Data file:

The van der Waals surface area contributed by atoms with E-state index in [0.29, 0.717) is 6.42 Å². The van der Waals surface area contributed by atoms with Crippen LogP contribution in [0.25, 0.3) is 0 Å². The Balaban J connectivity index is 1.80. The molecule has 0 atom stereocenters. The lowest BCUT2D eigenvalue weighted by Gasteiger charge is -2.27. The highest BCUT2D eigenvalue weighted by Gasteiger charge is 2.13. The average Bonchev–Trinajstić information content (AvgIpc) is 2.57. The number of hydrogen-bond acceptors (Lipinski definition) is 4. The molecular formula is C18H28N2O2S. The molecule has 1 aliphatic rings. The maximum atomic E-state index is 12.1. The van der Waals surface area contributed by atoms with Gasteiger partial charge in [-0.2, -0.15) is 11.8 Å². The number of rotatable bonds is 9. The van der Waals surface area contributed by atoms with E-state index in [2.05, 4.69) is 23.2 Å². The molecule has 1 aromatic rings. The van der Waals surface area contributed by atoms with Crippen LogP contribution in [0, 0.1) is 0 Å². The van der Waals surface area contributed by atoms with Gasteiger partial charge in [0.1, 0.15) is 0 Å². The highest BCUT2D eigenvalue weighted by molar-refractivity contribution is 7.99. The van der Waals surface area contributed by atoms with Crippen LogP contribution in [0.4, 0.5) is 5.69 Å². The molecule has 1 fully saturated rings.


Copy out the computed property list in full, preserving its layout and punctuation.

The van der Waals surface area contributed by atoms with E-state index in [0.29, 0.717) is 6.42 Å². The van der Waals surface area contributed by atoms with Crippen LogP contribution in [0.25, 0.3) is 0 Å². The Balaban J connectivity index is 1.80. The molecule has 0 atom stereocenters. The lowest BCUT2D eigenvalue weighted by Gasteiger charge is -2.27. The highest BCUT2D eigenvalue weighted by Gasteiger charge is 2.13. The average Bonchev–Trinajstić information content (AvgIpc) is 2.57. The number of hydrogen-bond acceptors (Lipinski definition) is 4. The molecular formula is C18H28N2O2S. The molecule has 1 aliphatic rings. The maximum atomic E-state index is 12.1. The van der Waals surface area contributed by atoms with Gasteiger partial charge in [-0.2, -0.15) is 11.8 Å². The number of rotatable bonds is 9. The van der Waals surface area contributed by atoms with E-state index in [2.05, 4.69) is 23.2 Å². The molecule has 1 aromatic rings. The van der Waals surface area contributed by atoms with Crippen LogP contribution in [0, 0.1) is 0 Å². The van der Waals surface area contributed by atoms with Gasteiger partial charge in [0.1, 0.15) is 0 Å². The highest BCUT2D eigenvalue weighted by molar-refractivity contribution is 7.99. The van der Waals surface area contributed by atoms with Crippen LogP contribution in [0.4, 0.5) is 5.69 Å². The molecule has 1 fully saturated rings.